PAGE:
Khomeini's entourage featured numerous theologians and so-called Islamic scholars while a variety of violent Islamist groups, including the Fedayeen Islam, the Hezbollah (founded in 1975), the Islamic Coalition and the Hojjatieh Society.
In contrast there are hardly any theologians or religious scholars in Erdogan's entourage. Despite his occasional penchant for Islamist shibboleths, Erdogan faces stiff opposition from a wide range of Islamist groups, starting with the Hizmet, khidmah in Arabic (Service) movement led by exiled preacher Fethullah Gulen, not to mention the 100 or so Sufi fraternities and the crypto-Shiite Alawite community.
In fact, Turkey's Islamic networks fear the take-over of their organizations and businesses by the state while Erdogan adopts a pious pose and makes occasional noises against Kemalist secularism.
To most Iranians, Khomeini was an unknown quantity and his seizure of power more like a lottery than a rational choice. Warts and all, Erdogan, however, is well-known to Turks who have had time to see him in action as party leader, Mayor of Istanbul, Prime Minister and President.
Khomeini showed disdain for economic issues, once declaring that "economics is for donkeys" and boasting that his revolution was not meant to bring prosperity but a chance for martyrdom.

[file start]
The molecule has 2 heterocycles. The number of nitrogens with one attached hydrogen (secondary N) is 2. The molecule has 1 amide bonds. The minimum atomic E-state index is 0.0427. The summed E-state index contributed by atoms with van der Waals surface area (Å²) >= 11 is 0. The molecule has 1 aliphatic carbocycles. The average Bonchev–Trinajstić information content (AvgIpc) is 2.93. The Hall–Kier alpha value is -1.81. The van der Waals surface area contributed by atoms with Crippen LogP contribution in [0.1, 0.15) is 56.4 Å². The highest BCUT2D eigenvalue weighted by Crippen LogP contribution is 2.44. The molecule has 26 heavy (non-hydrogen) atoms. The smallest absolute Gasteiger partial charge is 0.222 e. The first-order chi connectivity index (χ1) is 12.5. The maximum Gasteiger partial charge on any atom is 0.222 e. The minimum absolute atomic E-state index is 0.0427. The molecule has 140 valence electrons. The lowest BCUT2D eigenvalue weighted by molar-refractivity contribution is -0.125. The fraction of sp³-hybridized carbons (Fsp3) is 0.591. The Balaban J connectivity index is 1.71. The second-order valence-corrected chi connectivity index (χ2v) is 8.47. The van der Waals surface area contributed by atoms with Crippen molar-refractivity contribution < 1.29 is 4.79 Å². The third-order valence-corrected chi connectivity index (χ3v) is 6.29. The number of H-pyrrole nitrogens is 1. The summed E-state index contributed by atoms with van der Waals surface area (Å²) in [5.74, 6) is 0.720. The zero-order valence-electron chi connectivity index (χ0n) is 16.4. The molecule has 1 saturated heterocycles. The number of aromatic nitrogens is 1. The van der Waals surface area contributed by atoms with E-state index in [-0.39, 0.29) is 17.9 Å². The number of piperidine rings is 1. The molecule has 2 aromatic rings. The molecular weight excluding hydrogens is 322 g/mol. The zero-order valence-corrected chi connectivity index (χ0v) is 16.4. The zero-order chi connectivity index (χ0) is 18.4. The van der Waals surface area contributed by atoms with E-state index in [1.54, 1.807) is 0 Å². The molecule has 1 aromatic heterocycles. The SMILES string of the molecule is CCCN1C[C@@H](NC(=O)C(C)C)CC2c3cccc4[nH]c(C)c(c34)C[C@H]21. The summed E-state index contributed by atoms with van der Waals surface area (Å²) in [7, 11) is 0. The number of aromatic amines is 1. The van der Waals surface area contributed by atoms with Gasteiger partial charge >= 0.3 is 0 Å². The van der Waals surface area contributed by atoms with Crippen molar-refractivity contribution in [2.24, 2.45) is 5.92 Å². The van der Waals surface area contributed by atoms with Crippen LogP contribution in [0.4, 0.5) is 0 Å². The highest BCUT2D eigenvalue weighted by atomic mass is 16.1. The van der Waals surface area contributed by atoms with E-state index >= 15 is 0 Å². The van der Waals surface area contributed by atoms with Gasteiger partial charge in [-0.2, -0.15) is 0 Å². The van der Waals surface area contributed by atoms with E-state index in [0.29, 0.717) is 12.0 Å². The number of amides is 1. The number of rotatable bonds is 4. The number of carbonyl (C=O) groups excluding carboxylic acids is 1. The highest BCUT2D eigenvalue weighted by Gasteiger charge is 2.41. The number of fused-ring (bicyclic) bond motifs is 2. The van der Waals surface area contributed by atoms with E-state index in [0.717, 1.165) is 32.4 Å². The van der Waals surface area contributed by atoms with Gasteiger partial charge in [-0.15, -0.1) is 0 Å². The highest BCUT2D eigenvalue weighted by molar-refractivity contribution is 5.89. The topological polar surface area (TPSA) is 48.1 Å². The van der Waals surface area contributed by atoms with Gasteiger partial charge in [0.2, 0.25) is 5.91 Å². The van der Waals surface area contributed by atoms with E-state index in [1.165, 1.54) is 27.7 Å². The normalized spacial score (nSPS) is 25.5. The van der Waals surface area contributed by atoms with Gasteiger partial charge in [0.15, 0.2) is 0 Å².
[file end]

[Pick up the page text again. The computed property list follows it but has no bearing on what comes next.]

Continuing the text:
In contrast, Erdogan played the card of economic development from the start when he transformed Istanbul from a decrepit almost bankrupt urban sprawl into a bustling megapolis with global ambitions.
Under the Khomeinist system, Iran today is at least 40 per cent poorer in real terms than it was under the Shah, according to surveys by the central Bank of Iran. Under Erdogan's stewardship, in contrast, the Turkey has experienced a doubling of its annual Gross Domestic Product, a performance better than the so-called "Chinese miracle."
Right from the start, Khomeini's message met with thinly disguised hostility by Iran's ethnic minorities. And for years after seizing power the ayatollah and his clan had to use the utmost violence to crush the minorities through mass executions, widespread arrests and even full-size military operations against Iranian-Arabs in Khuzestan, Iranian Kurds in three provinces, Iranian-Turcomen in Golestan province and Iranian Baluch in Sistan-and-Baluchistan.
In contrast, Erdogan owed his initial access to power to massive support among Turkey's Kurdish minority. The subsequent wars he has waged against armed Kurdish groups, mostly linked to the Kurdistan Workers' Party (PKK), does not nullify the fact that even in the latest election and his AKP party did well in most Kurdish-majority areas of Anatolia.